Legendary Detroit Weatherman Sonny Eliot Dies in Farmington Hills Home
TV pioneer Eliot, 91, passed away peacefully at home in Farmington Hills.
Detroit's beloved weatherman, Sonny Eliot, passed away in his Farmington Hills home Friday. He was 91.
Known for his sunny disposition and his rapid-fire quips, Eliot had a 60-year career in Detroit broadcasting and was a pioneering TV personality.
Eliot joined the staff of WWJ-TV (now WDIV) after World War II and stayed there for 35 years. He was a weatherman, host of the annual Thanksgiving Day parade broadcast and hosted an "At the Zoo" series.
After TV, he kept the fun going on WWJ radio (950 AM).
He was born Marvin Schlossberg on Dec. 5, 1920, in Detroit. Eliot was also a veteran of World War II, according the The Michigan Compainion book, and was shot down in the B-24 Bomber he flew and held fo 18 months in a German prison.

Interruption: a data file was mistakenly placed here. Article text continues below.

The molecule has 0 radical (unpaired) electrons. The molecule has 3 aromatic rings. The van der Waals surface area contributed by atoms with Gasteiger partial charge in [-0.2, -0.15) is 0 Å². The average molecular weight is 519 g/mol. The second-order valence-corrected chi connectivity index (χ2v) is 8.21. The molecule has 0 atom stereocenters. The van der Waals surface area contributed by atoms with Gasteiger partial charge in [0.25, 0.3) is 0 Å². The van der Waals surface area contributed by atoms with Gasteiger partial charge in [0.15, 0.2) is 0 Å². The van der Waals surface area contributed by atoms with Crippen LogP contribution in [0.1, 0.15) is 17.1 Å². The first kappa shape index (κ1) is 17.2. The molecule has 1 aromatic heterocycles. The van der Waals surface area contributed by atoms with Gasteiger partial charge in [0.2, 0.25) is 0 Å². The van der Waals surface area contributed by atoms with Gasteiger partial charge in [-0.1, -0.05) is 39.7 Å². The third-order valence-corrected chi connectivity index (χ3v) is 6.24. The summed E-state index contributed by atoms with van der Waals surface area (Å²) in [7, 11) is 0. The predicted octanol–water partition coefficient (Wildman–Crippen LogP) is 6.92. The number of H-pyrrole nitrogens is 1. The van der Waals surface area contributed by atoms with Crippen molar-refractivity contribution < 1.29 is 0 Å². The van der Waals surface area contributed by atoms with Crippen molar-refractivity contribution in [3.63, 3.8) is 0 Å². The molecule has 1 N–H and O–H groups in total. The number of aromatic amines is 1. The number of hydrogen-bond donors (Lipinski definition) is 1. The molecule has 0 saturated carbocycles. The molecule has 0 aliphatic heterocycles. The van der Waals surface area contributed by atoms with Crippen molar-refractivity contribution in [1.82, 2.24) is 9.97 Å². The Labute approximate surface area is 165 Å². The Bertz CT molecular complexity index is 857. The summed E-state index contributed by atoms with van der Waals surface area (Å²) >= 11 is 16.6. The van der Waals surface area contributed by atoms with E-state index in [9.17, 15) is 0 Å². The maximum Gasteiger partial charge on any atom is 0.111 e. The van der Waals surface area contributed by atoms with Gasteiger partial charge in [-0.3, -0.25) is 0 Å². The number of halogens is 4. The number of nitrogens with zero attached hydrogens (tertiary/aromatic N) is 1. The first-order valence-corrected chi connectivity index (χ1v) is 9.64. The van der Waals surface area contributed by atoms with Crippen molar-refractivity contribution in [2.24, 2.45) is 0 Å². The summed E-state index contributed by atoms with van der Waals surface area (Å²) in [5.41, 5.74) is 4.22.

In Detroit, his voice begame a legend, and people far and wide are mourning and remembering him.
For more on Eliot's career and legacy, here are some obituaries and memorials from media far and wide:
The phones in the WWJ newsroom were ringing off the hook (Thursday) with people who wanted to share their stories and celebrate the life that Eliot had shared with so many.
“Sonny has been a strong, steady and inspirational fixture at WWJ Newsradio 950 since 1947,” writes Rich Homberg, VP and general manager of the station. “Sonny Eliot is a tireless and innovative force in Michigan Journalism.”
"Sonny just oozed personality," said Matt Friedman, a Farmington Hills marketing executive who had worked with Eliot at WWJ. "He was the same in person as he was on the radio. He was hysterical."
A typical one-liner: “If you’ve found the love of a woman, cherish her, appreciate her, enjoy her — and whatever you do, don’t tell your wife about it.” (The joke was ironic because Eliot was devoted to his wife, Annette.)
What's your favorite Sonny Eliot moment or quip? Tell us in comments.